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3 Responses to Risks ahead if only thing cool in Croydon is property market

  1. Rod Davies says:

    The long standing problem with Croydon’s approach to regeneration has been that it has been far too narrowly focused on retail and office based activities, many of which are also service sector. The problem with the service sector, besides the low skill, wage & security jobs, is that it is at the bottom of the economic food chain. As soon as there’s the hint of recession, people stop spending money. The other problem is that the service sector has been begulingly attractive as a source of quick low investment job creation that every other borough has rushed towards it. That means customers have greater choice and the number and the wealth of customers has not grown in proportion to the number of shopping centres. In addition Croydon’s retail strategy has been positively schizophrenic – promoting out of town retail development and then promoting the town centre in a desperate attempt to sustain it.
    Had Croydon attempted a wider approach encouraging secondary industries that actually make or do something, and create wealth, there wouldn’t be the sense of deprivation (or at least not as bad) as prevails in some areas.
    Finally the service sector doesn’t employ the type of men who previously found work in metal-bashing etc. In fact retail doesn’t seek to recruit many men at all and few men want to work in it as the wages are so poor. So male under / unemployment becomes entrenched and society becomes unbalanced.

  2. davidcallam says:

    How much longer will it take people in Croydon to come to terms with the simple fact that large-scale manufacturing, what Rod Davies calls tin bashing, has gone for good. It left because Greater London is the most expensive area in Britain in which to run a business.
    Those who want a job in tin bashing will need to follow the factories. Or if they wish to remain in south London they will have to stop banging on about the ‘good old days’ and learn some new skills, which may include aspects of retailing.

  3. Rod Davies says:

    I can readily accept that all forms of manufacture are effectively gone from Croydon’s economy, never to return. That being the case then Croydon must address the uncomfortable fact that its schools are not focused on preparing young people for employment in those service sectors that can provide a reasonable living, far too many young people enter the labour market functionality illiterate and innumerate. That’s not to claim they cant read & count, but their standard is insufficient for them to secure stable employment. For the bottom quarter, the service sector offers little more than roles in retail or fast food outlets with very low wages and little prospect of advancement. Even “low cost” social housing is beyond their reach without state intervention in the form of welfare.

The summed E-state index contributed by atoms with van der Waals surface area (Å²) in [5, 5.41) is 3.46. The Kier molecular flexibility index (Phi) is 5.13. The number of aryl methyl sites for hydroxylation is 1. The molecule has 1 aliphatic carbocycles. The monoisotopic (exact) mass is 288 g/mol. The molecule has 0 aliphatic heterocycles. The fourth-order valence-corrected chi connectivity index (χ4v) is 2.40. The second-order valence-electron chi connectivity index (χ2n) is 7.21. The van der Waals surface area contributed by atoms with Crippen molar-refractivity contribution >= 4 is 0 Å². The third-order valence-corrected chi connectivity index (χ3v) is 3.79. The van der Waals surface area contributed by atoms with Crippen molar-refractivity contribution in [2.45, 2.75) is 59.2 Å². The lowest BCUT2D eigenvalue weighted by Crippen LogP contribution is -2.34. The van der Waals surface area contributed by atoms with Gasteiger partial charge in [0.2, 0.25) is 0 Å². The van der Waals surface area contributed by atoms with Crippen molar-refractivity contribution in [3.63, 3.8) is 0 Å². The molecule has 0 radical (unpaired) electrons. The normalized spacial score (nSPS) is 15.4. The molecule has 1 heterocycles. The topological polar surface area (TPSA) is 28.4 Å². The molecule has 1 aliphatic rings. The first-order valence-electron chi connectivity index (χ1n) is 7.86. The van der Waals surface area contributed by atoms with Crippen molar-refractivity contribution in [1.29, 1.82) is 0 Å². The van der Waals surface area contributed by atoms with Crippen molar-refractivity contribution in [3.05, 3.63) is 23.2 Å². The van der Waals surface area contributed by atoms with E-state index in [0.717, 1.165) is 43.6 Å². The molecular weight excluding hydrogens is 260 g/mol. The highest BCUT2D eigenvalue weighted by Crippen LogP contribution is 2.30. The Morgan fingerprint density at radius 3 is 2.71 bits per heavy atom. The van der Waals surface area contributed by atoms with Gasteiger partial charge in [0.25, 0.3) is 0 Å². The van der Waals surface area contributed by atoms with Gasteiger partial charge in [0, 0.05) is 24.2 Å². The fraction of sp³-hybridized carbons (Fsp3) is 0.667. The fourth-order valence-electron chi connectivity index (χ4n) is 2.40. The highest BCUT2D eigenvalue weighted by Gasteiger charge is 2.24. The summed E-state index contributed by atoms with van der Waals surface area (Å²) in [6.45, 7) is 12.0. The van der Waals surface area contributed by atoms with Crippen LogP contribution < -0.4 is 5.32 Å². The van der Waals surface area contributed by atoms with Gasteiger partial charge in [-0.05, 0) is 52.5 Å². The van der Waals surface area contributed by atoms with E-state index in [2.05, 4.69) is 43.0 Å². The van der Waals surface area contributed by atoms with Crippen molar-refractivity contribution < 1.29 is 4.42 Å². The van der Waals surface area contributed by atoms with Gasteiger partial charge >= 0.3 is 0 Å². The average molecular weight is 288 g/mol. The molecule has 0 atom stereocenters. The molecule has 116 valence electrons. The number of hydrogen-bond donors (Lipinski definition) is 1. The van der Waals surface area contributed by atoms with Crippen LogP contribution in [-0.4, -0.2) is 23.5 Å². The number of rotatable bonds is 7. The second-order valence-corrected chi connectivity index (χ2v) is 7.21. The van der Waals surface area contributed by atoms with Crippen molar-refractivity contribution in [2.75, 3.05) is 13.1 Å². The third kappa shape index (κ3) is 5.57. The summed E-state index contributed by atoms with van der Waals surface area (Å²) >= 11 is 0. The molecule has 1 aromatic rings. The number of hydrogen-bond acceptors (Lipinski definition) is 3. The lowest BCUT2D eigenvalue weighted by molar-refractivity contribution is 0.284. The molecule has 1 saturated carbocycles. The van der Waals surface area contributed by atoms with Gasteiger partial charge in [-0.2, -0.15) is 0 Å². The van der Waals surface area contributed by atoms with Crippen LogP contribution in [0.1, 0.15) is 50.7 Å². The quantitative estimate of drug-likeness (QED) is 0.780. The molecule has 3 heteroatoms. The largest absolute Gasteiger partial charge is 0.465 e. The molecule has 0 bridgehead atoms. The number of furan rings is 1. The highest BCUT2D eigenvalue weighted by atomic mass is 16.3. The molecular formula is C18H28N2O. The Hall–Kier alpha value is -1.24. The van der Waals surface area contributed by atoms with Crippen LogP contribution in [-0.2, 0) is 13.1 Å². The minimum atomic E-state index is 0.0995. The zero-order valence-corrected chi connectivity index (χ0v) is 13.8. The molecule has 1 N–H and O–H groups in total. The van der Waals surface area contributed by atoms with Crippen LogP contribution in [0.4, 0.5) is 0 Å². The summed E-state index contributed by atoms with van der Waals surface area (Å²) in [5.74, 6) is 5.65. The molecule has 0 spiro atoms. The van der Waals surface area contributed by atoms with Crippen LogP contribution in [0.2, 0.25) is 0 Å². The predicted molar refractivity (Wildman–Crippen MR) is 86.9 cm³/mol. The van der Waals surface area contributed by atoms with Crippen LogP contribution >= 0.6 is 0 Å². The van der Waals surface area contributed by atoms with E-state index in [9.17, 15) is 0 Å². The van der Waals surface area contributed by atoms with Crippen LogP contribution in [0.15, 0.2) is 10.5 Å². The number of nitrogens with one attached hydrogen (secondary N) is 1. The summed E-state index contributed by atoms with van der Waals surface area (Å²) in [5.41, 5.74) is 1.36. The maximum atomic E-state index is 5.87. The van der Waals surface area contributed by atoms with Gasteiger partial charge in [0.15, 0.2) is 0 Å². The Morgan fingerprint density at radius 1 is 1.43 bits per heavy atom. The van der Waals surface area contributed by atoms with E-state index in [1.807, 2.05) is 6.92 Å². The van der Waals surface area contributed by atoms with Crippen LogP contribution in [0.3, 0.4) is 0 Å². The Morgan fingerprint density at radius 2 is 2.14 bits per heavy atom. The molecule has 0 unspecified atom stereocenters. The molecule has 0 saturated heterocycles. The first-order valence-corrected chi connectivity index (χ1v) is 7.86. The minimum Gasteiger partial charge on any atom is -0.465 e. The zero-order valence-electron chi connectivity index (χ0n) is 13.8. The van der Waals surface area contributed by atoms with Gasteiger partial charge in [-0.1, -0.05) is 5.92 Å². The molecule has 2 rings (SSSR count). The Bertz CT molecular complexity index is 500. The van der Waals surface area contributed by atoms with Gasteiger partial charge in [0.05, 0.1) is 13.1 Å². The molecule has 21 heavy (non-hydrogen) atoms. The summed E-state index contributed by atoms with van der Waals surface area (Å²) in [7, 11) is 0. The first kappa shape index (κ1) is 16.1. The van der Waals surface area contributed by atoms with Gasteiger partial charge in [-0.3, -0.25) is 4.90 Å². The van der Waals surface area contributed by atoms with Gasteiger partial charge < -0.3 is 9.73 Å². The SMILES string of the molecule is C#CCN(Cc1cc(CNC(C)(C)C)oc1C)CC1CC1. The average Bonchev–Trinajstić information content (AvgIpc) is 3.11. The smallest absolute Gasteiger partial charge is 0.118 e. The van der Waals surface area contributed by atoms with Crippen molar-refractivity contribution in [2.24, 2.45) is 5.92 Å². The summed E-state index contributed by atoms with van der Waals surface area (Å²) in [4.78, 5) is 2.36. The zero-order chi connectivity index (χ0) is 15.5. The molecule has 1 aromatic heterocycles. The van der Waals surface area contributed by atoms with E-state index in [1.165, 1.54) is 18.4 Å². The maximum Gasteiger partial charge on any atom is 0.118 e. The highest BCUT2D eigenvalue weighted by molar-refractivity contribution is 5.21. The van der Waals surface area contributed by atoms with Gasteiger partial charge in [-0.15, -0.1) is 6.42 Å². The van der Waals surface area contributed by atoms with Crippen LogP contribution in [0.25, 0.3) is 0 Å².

The problem for us with our current model is that if a significant proportion of our population have no realistic opportunity of participating in the wealth that the average and above average person enjoys, then those excluded people have little incentive to sustain the social model. In practical terms that means they will ultimately break the law to keep their heads above water and most sanctions carry insufficient threat to deter them. If you and your family live (exist?) in a squalid one room, because that’s all you can afford, and a bunch of other people reside adjacent to you in very expensive accommodation, the cost of which may be the equivalent of several decades of your income, then you are likely to regard your wealthy neighbours with a significant degree of antipathy.
    To compound this, you may find that in those work areas where you might reasonably expect to be able to make a moderate living that large numbers of migrant workers from low cost countries in the EU are undercutting your basic hourly rate. (The minimum wage and LLW don’t apply in practice to self employed construction workers.) These migrant workers, primary men without accompanying families, are willing to work long hours, live in densely packed accommodation, work for perhaps 40% of your basic rate and remit the money home. They are willing to do this because many are here for a short period and will go home to a fairly normal family existence. (This is exactly what predominantly northern British workers did in the 70’s & 80’s in Germany & elsewhere.)
    All of this is a recipe for social disaster. Croydon Riots should have been the catalyst for some profound thinking about the nature of the society we have. Instead we alighted on some exceptional incidents and tried to dismiss the whole thing as opportunism.